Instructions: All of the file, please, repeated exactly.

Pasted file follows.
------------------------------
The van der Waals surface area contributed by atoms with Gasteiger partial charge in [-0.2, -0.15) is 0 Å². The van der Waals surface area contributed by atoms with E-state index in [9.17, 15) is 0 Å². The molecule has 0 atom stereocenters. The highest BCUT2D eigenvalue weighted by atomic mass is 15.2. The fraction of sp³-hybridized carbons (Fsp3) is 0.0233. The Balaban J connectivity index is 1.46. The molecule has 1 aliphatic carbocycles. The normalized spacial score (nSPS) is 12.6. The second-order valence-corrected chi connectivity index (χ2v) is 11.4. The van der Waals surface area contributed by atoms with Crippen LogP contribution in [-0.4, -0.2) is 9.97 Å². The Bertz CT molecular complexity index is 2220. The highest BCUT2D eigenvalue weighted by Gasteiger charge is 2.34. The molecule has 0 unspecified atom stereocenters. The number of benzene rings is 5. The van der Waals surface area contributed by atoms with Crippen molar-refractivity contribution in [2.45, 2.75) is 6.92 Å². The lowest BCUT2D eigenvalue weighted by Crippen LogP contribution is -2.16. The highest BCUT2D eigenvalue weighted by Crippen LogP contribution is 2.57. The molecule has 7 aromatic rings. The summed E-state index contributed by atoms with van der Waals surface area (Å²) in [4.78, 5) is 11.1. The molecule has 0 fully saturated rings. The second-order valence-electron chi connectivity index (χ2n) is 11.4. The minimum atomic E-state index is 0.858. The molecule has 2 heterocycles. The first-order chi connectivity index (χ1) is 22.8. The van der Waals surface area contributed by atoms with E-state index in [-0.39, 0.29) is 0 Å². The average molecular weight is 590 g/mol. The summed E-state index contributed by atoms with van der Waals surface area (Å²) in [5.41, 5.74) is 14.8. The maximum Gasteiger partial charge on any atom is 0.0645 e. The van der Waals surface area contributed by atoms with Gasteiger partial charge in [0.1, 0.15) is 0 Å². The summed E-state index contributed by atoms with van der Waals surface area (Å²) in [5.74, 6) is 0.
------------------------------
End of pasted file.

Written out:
The van der Waals surface area contributed by atoms with Gasteiger partial charge in [-0.2, -0.15) is 0 Å². The van der Waals surface area contributed by atoms with E-state index in [9.17, 15) is 0 Å². The molecule has 0 atom stereocenters. The highest BCUT2D eigenvalue weighted by atomic mass is 15.2. The fraction of sp³-hybridized carbons (Fsp3) is 0.0233. The Balaban J connectivity index is 1.46. The molecule has 1 aliphatic carbocycles. The normalized spacial score (nSPS) is 12.6. The second-order valence-corrected chi connectivity index (χ2v) is 11.4. The van der Waals surface area contributed by atoms with Crippen LogP contribution in [-0.4, -0.2) is 9.97 Å². The Bertz CT molecular complexity index is 2220. The highest BCUT2D eigenvalue weighted by Gasteiger charge is 2.34. The molecule has 0 unspecified atom stereocenters. The number of benzene rings is 5. The van der Waals surface area contributed by atoms with Crippen molar-refractivity contribution in [2.45, 2.75) is 6.92 Å². The lowest BCUT2D eigenvalue weighted by Crippen LogP contribution is -2.16. The highest BCUT2D eigenvalue weighted by Crippen LogP contribution is 2.57. The molecule has 7 aromatic rings. The summed E-state index contributed by atoms with van der Waals surface area (Å²) in [4.78, 5) is 11.1. The molecule has 0 fully saturated rings. The second-order valence-electron chi connectivity index (χ2n) is 11.4. The minimum atomic E-state index is 0.858. The molecule has 2 heterocycles. The first-order chi connectivity index (χ1) is 22.8. The van der Waals surface area contributed by atoms with E-state index in [-0.39, 0.29) is 0 Å². The average molecular weight is 590 g/mol. The summed E-state index contributed by atoms with van der Waals surface area (Å²) in [5.41, 5.74) is 14.8. The maximum Gasteiger partial charge on any atom is 0.0645 e. The van der Waals surface area contributed by atoms with Gasteiger partial charge in [0.1, 0.15) is 0 Å². The summed E-state index contributed by atoms with van der Waals surface area (Å²) in [5.74, 6) is 0.